Christopher R P Lind

Sir Charles Gairdner Hospital, Perth City, Western Australia, Australia

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Publications (44)88.6 Total impact

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    ABSTRACT: We describe a rare case of vascularised orbital roof and calvarial erosions with an associated venous malformation. In the absence of infection, malignancy, trauma and eosinophillic granuloma, the closest previously described entity is vanishing bone disease. Computed tomography (CT), MRI, catheter angiography and pathology were all important in the diagnostic workup to enable surgical planning for biopsy and reconstruction. Ongoing CT and MRI follow-up imaging will determine future treatment planning.
    Journal of Medical Imaging and Radiation Oncology 06/2014; · 0.98 Impact Factor
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    ABSTRACT: Anterior lumbar surgery for degenerative disc disease (DDD) is a relatively novel technique that can prevent damage to posterior osseous, muscular and ligamentous spinal elements. This study reports the outcomes and complications in 286 patients who underwent fusion – with artificial disc implants or combined fusion and artificial disc implants – by a single-operator neurosurgeon, with up to 24 months of follow-up. The visual analogue scale (VAS), Oswestry Disability Index (ODI), Short Form 36 (SF36) and prospective log of adverse events were used to assess the clinical outcome. Radiographic assessments of implant position and bony fusion were analysed. Intraoperative and postoperative complications were also recorded. Irrespective of pre-surgical symptoms (back pain alone or back and leg pain combined), workers’ compensation status and type of surgical implant, clinically significant improvements in VAS, ODI and SF36 were primarily observed at 3 and/or 6 month follow-up, and improvements were maintained at 24 months after surgery. A 94% fusion rate was obtained; the overall complication was 9.8% which included 3.5% with vascular complications. The anterior lumbar approach can be used for treating DDD for both back pain and back and leg pain with low complication rates. With appropriate training, single-operator neurosurgeons can safely perform these surgeries.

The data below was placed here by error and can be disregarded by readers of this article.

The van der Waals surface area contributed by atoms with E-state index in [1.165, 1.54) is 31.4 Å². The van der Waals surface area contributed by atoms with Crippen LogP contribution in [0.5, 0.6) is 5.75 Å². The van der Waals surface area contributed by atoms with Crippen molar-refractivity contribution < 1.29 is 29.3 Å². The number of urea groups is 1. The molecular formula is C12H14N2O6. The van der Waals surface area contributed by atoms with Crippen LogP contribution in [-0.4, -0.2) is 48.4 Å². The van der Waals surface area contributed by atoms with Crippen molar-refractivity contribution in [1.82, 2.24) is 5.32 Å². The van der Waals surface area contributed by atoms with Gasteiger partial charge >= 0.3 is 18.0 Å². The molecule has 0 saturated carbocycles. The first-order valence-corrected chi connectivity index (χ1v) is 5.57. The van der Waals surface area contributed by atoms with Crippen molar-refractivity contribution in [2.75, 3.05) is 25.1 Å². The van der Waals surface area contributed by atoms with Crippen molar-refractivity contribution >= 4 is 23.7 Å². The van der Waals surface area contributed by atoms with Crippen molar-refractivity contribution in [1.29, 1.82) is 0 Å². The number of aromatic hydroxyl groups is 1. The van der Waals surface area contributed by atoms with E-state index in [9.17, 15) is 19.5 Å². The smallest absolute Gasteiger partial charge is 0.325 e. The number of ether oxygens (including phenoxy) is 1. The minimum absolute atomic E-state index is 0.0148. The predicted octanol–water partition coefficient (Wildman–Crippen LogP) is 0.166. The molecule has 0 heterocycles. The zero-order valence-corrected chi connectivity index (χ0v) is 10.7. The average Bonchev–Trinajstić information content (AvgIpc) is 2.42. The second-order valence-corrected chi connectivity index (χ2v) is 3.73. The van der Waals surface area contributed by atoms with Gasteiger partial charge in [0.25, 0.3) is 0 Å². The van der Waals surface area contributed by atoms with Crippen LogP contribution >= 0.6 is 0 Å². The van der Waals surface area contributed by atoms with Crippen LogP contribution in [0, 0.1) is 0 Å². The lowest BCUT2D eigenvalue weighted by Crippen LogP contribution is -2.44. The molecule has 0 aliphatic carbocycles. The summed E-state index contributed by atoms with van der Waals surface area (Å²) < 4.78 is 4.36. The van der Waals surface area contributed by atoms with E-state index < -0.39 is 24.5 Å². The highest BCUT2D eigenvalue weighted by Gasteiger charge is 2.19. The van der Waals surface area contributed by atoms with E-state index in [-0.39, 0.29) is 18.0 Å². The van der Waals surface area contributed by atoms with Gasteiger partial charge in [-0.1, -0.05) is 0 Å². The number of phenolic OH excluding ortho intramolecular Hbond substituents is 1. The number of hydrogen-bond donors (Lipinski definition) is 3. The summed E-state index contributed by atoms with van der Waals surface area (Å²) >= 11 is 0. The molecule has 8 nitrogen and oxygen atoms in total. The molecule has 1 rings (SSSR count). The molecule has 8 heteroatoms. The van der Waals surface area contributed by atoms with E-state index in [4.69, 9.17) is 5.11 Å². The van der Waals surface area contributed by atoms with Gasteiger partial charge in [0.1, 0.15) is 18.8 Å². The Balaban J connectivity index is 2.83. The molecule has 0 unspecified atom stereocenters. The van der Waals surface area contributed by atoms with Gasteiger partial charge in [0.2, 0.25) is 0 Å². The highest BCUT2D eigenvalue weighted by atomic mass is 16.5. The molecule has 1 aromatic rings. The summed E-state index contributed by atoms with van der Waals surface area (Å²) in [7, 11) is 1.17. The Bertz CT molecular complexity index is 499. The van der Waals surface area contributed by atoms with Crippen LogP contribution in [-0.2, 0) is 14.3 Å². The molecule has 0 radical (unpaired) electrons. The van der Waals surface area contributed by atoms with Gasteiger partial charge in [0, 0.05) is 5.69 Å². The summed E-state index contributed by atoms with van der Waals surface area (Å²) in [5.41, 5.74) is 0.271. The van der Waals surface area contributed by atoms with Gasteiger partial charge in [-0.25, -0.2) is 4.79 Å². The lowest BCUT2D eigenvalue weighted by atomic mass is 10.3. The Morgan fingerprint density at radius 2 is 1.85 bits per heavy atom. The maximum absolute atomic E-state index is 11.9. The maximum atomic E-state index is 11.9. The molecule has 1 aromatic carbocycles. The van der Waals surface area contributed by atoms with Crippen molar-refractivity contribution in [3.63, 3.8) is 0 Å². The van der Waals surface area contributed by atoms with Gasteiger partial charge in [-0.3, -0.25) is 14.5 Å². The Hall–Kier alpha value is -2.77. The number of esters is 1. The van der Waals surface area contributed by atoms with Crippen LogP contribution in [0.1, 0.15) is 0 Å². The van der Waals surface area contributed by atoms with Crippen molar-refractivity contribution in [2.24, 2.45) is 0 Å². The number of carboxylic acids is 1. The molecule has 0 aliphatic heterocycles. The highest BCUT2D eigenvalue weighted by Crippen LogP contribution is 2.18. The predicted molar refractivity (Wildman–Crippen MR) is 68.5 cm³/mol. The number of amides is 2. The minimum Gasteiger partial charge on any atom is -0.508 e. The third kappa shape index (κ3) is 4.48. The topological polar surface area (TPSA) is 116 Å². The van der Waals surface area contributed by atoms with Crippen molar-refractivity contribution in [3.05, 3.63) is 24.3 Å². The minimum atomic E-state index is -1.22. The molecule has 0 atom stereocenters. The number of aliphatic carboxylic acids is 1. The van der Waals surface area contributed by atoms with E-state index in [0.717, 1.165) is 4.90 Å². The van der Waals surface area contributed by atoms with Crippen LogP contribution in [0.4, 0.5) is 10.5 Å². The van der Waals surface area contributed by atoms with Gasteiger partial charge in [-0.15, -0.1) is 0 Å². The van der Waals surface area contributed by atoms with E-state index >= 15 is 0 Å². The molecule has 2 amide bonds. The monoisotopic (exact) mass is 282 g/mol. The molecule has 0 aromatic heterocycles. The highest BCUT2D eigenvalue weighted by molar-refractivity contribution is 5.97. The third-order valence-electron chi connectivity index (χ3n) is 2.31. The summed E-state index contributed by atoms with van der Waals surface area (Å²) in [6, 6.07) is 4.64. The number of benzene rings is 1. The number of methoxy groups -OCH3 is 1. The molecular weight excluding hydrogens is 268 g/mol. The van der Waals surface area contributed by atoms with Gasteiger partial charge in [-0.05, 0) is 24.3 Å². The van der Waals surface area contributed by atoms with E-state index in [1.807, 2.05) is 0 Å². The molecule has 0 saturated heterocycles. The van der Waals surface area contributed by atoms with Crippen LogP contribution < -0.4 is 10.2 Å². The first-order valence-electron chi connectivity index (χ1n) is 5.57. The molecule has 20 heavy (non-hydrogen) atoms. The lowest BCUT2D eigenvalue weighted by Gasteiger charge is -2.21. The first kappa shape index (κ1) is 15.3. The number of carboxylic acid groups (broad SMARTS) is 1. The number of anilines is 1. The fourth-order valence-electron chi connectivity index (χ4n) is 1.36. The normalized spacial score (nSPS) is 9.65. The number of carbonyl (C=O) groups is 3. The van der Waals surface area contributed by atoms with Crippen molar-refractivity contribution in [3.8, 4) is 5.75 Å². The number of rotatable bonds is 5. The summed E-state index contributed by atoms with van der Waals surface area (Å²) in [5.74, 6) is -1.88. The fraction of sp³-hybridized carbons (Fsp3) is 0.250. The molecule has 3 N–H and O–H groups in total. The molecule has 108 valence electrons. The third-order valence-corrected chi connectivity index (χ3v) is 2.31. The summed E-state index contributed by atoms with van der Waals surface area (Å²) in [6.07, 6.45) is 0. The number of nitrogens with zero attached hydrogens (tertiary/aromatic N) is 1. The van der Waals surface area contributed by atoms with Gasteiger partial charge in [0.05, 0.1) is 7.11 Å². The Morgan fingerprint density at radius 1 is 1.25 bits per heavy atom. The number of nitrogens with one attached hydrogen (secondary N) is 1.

Journal of Clinical Neuroscience 04/2014; · 1.25 Impact Factor
  • Stephen Honeybul, Kwok M Ho, Christopher R P Lind, Grant R Gillett